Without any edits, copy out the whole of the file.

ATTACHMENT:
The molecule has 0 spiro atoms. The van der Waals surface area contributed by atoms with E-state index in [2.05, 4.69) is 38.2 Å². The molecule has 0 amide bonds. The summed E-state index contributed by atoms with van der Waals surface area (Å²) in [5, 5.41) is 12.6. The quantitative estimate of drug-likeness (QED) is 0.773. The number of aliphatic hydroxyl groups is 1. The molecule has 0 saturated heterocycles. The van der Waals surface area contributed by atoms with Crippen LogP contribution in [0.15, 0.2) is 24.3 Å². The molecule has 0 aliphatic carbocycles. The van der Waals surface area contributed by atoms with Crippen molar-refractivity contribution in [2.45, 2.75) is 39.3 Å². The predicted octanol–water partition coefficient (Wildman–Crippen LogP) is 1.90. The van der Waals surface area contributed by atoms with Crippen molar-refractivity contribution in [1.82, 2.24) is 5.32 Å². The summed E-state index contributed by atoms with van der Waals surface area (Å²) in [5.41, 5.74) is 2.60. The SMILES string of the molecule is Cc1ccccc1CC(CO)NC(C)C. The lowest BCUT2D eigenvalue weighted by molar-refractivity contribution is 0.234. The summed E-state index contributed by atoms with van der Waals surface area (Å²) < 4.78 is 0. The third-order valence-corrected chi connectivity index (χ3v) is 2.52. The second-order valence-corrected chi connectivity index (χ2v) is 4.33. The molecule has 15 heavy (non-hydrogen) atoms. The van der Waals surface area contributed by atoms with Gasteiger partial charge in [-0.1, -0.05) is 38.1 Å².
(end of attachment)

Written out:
The molecule has 0 spiro atoms. The van der Waals surface area contributed by atoms with E-state index in [2.05, 4.69) is 38.2 Å². The molecule has 0 amide bonds. The summed E-state index contributed by atoms with van der Waals surface area (Å²) in [5, 5.41) is 12.6. The quantitative estimate of drug-likeness (QED) is 0.773. The number of aliphatic hydroxyl groups is 1. The molecule has 0 saturated heterocycles. The van der Waals surface area contributed by atoms with Crippen LogP contribution in [0.15, 0.2) is 24.3 Å². The molecule has 0 aliphatic carbocycles. The van der Waals surface area contributed by atoms with Crippen molar-refractivity contribution in [2.45, 2.75) is 39.3 Å². The predicted octanol–water partition coefficient (Wildman–Crippen LogP) is 1.90. The van der Waals surface area contributed by atoms with Crippen molar-refractivity contribution in [1.82, 2.24) is 5.32 Å². The summed E-state index contributed by atoms with van der Waals surface area (Å²) in [5.41, 5.74) is 2.60. The SMILES string of the molecule is Cc1ccccc1CC(CO)NC(C)C. The lowest BCUT2D eigenvalue weighted by molar-refractivity contribution is 0.234. The summed E-state index contributed by atoms with van der Waals surface area (Å²) < 4.78 is 0. The third-order valence-corrected chi connectivity index (χ3v) is 2.52. The second-order valence-corrected chi connectivity index (χ2v) is 4.33. The molecule has 15 heavy (non-hydrogen) atoms. The van der Waals surface area contributed by atoms with Gasteiger partial charge in [-0.1, -0.05) is 38.1 Å².